Ready, set, think: Mind-controlled drones race to the future

Technology behind Brain Control Interfaces is now proven, although still primitive, and the dorky headgear that makes it possible has recently become available online for a few hundred dollars


Computer scientists in Gainesville, Florida, figure the best way to promote brain Control interfaces by pairing it with airborne drones. Photo: Reuters
Computer scientists in Gainesville, Florida, figure the best way to promote brain Control interfaces by pairing it with airborne drones. Photo: Reuters

Gainesville: Scientists at the University of Florida want to make mind-control much more popular.

What we used to call telekinesis—the ability to move objects with the power of thought—is no longer just the stuff of magic shows. The technology behind Brain Control Interfaces is now proven, although still primitive, and the dorky headgear that makes it possible has recently become available online for a few hundred dollars.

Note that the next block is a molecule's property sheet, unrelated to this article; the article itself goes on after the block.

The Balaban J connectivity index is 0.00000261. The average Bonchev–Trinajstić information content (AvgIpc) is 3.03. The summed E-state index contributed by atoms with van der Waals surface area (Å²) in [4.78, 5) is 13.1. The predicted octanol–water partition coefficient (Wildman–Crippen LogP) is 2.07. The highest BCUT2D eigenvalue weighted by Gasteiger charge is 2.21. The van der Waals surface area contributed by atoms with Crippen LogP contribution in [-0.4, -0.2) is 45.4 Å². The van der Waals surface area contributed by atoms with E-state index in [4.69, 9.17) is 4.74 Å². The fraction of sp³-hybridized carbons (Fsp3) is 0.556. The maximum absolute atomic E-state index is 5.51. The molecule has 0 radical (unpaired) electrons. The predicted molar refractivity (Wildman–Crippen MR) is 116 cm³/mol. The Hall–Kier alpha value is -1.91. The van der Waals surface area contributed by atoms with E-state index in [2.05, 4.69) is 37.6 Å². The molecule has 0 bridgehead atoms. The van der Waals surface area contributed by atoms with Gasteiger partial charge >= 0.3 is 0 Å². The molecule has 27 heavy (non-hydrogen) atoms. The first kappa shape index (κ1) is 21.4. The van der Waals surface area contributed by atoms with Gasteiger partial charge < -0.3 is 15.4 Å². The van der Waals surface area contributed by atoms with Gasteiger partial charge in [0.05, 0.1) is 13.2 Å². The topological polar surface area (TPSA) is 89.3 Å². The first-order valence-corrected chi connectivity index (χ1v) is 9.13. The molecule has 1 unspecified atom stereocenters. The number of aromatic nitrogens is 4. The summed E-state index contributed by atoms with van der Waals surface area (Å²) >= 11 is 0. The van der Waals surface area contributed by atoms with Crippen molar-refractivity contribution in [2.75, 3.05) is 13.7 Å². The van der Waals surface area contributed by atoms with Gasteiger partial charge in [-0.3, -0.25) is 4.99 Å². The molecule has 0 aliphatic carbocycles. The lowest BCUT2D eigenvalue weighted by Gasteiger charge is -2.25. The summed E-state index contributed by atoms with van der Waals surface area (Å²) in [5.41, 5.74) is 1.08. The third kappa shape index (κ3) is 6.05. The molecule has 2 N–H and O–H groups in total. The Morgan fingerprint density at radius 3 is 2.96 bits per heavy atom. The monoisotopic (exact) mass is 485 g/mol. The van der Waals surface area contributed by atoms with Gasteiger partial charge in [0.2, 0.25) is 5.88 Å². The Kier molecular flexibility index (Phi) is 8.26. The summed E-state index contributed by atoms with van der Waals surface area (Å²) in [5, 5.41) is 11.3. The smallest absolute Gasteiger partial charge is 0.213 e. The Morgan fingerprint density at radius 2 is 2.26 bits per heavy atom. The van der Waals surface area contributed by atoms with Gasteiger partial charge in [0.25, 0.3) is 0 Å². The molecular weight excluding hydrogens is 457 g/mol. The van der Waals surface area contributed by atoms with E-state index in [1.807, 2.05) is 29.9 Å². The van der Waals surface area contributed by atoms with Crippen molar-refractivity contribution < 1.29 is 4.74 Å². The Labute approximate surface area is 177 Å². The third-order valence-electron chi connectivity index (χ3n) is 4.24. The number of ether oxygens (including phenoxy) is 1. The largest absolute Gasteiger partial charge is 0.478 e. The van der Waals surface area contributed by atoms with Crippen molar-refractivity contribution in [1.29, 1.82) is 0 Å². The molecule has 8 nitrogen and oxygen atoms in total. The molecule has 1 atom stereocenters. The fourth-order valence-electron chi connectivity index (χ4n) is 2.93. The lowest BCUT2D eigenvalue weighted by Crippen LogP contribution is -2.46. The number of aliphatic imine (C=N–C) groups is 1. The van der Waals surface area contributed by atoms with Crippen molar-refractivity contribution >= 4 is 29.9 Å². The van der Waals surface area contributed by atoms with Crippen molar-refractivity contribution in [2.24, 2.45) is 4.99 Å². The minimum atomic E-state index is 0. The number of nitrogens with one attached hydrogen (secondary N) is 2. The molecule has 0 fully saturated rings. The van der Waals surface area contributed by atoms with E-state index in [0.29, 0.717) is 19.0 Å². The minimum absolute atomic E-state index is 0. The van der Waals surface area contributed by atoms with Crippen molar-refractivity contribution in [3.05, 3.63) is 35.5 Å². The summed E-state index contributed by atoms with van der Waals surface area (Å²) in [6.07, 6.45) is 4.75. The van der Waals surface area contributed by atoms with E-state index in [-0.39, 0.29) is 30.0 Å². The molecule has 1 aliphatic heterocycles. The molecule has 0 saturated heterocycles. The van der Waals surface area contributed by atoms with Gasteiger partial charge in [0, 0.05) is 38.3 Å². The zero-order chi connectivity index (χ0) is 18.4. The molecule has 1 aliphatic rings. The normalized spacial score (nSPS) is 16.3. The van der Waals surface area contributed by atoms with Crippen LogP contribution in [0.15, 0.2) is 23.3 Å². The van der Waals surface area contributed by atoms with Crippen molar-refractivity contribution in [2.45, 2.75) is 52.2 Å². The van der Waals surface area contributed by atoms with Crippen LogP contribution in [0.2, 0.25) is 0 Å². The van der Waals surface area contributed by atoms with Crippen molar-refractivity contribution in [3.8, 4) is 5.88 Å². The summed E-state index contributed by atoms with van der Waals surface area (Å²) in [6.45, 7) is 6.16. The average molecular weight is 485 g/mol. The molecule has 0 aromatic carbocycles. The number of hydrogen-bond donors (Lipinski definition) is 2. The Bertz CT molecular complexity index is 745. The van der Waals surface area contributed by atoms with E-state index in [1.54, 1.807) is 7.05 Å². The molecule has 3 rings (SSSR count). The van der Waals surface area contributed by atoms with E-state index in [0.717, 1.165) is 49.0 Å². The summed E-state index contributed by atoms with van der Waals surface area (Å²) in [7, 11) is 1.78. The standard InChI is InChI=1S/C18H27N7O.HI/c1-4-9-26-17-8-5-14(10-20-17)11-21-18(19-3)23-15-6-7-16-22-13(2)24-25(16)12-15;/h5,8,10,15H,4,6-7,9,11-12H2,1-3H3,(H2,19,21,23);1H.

Computer scientists in Gainesville, Florida, figure the best way to promote this technology is by pairing it with another popular development: airborne drones. They just staged the first of what they hope will become an annual intercollegiate competition, racing drones through willpower.

Organizers hope these races will eventually bring a whole new meaning to mind-control, expanding the way we work, play and live.